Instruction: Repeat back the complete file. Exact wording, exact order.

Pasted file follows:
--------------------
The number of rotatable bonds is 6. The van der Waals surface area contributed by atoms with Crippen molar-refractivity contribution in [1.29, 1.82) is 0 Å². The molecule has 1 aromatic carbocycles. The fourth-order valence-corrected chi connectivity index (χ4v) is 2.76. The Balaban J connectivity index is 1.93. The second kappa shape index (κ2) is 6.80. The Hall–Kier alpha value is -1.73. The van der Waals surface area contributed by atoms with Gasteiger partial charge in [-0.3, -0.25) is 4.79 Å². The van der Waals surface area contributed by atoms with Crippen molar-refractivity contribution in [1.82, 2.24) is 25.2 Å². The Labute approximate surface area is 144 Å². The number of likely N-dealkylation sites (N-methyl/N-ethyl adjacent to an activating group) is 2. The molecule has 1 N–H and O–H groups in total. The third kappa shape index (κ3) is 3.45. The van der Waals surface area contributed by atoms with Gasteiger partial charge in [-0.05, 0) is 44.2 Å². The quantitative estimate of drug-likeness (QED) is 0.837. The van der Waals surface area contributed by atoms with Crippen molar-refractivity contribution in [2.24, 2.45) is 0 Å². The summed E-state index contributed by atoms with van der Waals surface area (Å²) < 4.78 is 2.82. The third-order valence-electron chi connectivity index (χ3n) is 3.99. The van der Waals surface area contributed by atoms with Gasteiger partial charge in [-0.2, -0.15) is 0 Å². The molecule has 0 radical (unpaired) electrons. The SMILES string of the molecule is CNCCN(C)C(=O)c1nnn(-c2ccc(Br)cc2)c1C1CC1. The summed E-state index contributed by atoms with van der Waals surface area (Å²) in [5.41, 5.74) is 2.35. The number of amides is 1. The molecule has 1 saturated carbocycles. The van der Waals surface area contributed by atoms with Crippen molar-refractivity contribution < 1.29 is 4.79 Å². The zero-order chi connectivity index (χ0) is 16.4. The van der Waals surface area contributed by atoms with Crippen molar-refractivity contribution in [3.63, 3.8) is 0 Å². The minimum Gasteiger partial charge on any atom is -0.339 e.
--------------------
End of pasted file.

The number of rotatable bonds is 6. The van der Waals surface area contributed by atoms with Crippen molar-refractivity contribution in [1.29, 1.82) is 0 Å². The molecule has 1 aromatic carbocycles. The fourth-order valence-corrected chi connectivity index (χ4v) is 2.76. The Balaban J connectivity index is 1.93. The second kappa shape index (κ2) is 6.80. The Hall–Kier alpha value is -1.73. The van der Waals surface area contributed by atoms with Gasteiger partial charge in [-0.3, -0.25) is 4.79 Å². The van der Waals surface area contributed by atoms with Crippen molar-refractivity contribution in [1.82, 2.24) is 25.2 Å². The Labute approximate surface area is 144 Å². The number of likely N-dealkylation sites (N-methyl/N-ethyl adjacent to an activating group) is 2. The molecule has 1 N–H and O–H groups in total. The third kappa shape index (κ3) is 3.45. The van der Waals surface area contributed by atoms with Gasteiger partial charge in [-0.05, 0) is 44.2 Å². The quantitative estimate of drug-likeness (QED) is 0.837. The van der Waals surface area contributed by atoms with Crippen molar-refractivity contribution in [2.24, 2.45) is 0 Å². The summed E-state index contributed by atoms with van der Waals surface area (Å²) < 4.78 is 2.82. The third-order valence-electron chi connectivity index (χ3n) is 3.99. The van der Waals surface area contributed by atoms with Gasteiger partial charge in [-0.2, -0.15) is 0 Å². The molecule has 0 radical (unpaired) electrons. The SMILES string of the molecule is CNCCN(C)C(=O)c1nnn(-c2ccc(Br)cc2)c1C1CC1. The summed E-state index contributed by atoms with van der Waals surface area (Å²) in [5.41, 5.74) is 2.35. The number of amides is 1. The molecule has 1 saturated carbocycles. The van der Waals surface area contributed by atoms with Crippen molar-refractivity contribution < 1.29 is 4.79 Å². The zero-order chi connectivity index (χ0) is 16.4. The van der Waals surface area contributed by atoms with Crippen molar-refractivity contribution in [3.63, 3.8) is 0 Å². The minimum Gasteiger partial charge on any atom is -0.339 e.